Onset of autism is usually described by two patterns: an early onset when a child shows typical symptoms within the first year of life and a regressive one when a child has a period of apparently tipical development, followed by a lost of communicative and social skills during the second year of life. Recent studies describe a third pattern of onset in which the children demonstrate mild delays during the first year of life followed by later regression.
To describe early development, clinical characteristics of regression and later severity of autistic symptoms in children with different type of onset.
A retrospective measure, the Early Development Questionnaire (EDQ), has been used to collect parent-reported information about social development in the first 18 months of life and regression of skills, in 50 under-six children with a diagnosis of autism or PDD-NOS. Different instrument (ADOS-G, CARS and CBCL) were used to assess symptoms severity.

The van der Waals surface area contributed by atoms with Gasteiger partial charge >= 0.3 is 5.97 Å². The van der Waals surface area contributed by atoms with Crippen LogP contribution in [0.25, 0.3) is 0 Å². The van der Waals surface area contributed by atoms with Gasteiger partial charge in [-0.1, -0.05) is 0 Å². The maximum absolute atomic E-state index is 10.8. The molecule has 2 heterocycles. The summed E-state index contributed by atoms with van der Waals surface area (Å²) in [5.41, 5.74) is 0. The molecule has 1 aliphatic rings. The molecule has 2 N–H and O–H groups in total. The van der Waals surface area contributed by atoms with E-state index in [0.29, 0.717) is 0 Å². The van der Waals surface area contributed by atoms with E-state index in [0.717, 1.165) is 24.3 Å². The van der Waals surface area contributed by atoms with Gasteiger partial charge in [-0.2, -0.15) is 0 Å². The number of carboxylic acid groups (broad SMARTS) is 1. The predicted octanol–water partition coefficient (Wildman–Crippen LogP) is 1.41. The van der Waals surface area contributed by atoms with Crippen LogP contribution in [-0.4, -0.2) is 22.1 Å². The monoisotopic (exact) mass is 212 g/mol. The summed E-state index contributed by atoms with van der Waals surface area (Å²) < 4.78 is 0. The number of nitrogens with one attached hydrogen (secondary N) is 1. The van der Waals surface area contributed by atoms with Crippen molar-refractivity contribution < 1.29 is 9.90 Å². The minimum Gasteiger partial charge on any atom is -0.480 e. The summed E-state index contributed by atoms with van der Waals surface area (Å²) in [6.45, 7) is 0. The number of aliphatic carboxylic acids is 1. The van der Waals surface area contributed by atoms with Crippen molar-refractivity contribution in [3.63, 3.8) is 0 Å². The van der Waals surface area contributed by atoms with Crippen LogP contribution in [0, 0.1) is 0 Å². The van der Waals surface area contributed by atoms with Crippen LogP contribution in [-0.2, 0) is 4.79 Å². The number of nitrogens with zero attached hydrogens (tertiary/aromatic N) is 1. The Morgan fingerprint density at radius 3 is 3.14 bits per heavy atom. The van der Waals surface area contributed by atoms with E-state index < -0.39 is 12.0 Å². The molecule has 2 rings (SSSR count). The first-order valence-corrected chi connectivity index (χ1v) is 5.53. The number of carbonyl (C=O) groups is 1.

Based on their EDQ scores the children were divided into three groups: 1) early onset group (n=11); 2) definite regression group (n=15); 3) and a more heterogeneous and less clear regression group (n=24). Early development in children with definite regression results more typical in comparison with the other two groups, with significant differences in many social and communicative skills. Neverthless, 90,9 % of children with certain regression fail in showing two or more expected communicative or social behaviours. No significant differences in the severity of autistic symptoms were found among the three groups.
In a large part of the children with regression, the early development, before the skills’lost, only apparently turns out as typical; these children fail in showing waited social behaviours.